Independent investigation needed on Foreign Minister's use of government workers - Adrian Delia

PN leader says internal investigation does not suffice, stresses country’s culture of "everything goes" has to stop 

Opposition leader Adrian Delia
Opposition leader Adrian Delia

Nationalist Party leader, Adrian Delia has expressed his disappointment with how the investigation will be carried out regarding claims that Foreign Affairs Minister Carmelo Abela used government workers to carry out the construction of a veranda in his home.

In an interview with James Aaron Ellul on the party’s radio station Radio 101, Delia claimed that an internal investigation wouldn’t suffice, emphasising that only an independent investigation would bring out the whole truth. 

“It is not only a question of principle but also of responsibility,” Delia said. 

The Opposition leader also mentioned the case of Economy Minister Chris Cardona, - who had failed to come up with adequate explanations for various overseas trips' expenses - underlining that if sufficient evidence is shown, the minister would have to shoulder responsibility.

“It is time to stop this culture of impunity, where 'everything goes' because we are doing well financially,” Delia said. 

He said that while ministers were traveling and buying things for their homes using public money, 70,000 individuals were living in poverty, as he claimed that the government was “planning poverty”. 

Turning his focus to the institutions, Delia said that the country’s investigative entities are being probed by the European Union, with him maintaining this shows the state the country has come to under the current administration.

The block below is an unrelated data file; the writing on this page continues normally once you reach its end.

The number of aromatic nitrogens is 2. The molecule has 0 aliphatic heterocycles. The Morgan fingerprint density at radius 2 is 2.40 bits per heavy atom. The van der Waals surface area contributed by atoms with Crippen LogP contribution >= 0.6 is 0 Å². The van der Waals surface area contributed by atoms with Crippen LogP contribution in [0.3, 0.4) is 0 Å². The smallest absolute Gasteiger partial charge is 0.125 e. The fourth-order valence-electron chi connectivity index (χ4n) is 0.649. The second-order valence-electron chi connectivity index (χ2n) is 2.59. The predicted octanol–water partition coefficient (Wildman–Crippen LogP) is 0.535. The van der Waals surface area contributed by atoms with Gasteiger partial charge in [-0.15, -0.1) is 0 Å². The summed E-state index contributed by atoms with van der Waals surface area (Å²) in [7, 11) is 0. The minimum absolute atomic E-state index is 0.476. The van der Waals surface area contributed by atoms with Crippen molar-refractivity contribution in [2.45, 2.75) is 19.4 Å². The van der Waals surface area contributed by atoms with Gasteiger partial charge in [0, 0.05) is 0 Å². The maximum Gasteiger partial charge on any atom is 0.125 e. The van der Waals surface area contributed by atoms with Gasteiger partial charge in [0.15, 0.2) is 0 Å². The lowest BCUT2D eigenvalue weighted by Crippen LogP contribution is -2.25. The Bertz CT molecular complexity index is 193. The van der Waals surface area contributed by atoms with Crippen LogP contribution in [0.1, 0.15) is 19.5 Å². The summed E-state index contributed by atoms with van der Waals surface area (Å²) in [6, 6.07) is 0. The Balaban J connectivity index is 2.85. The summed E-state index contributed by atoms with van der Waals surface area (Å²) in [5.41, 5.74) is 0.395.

“The Financal Intelligence Analysis Unit and the Malta Financial Services Authority, both of which fall under [Finance Minister] Edward Scicluna, are being investigated by the EU. Those responsible of making sure accountability and transparency are insured have to be inspected by someone extraneous to the country. This is the state Joseph Muscat has brought our country to,” Delia said.

Turning to the Prime Minister's trip to Azerbaijan with his Chief of Staff Keith Schembri, Tourism Minister Konrad Mizzi and communications head Kurt Farrugia, in December 2014, Delia asked what Muscat was doing in the "number one country for corruption". having not invited public officials or the media to join. 

Asked about the country’s debt, Delia said that in five years, this had increased by €500 million, and that the public was being tricked through talk of a surplus, while the government had failed to invest in any capital projects.

“All the government interests itself in is making money off deals, while one out of ten people in Malta are falling back on their debts and loans,”

Delia said that the last time such statistics were seen, in Europe, was in Portugal and Spain, when the economic crisis was at its worse, as he accused the government of choosing to ignore such statistics. 

While he praised the government for adjusting the proposed amendments to the IVF law - saying that thanks to the PN’s efforts, the government had finally listened - he was still critical of the administration for not considering IVF-related matters as ethical issues. 

“The current government doesn’t even consider certain aspects of the proposal IVF law as ethical dilemmas," he said, remarking that issues relates to the unborn child were not given the ethical importance they merited.

Delia concluded by urging supporters to donate to the party during today’s marathon.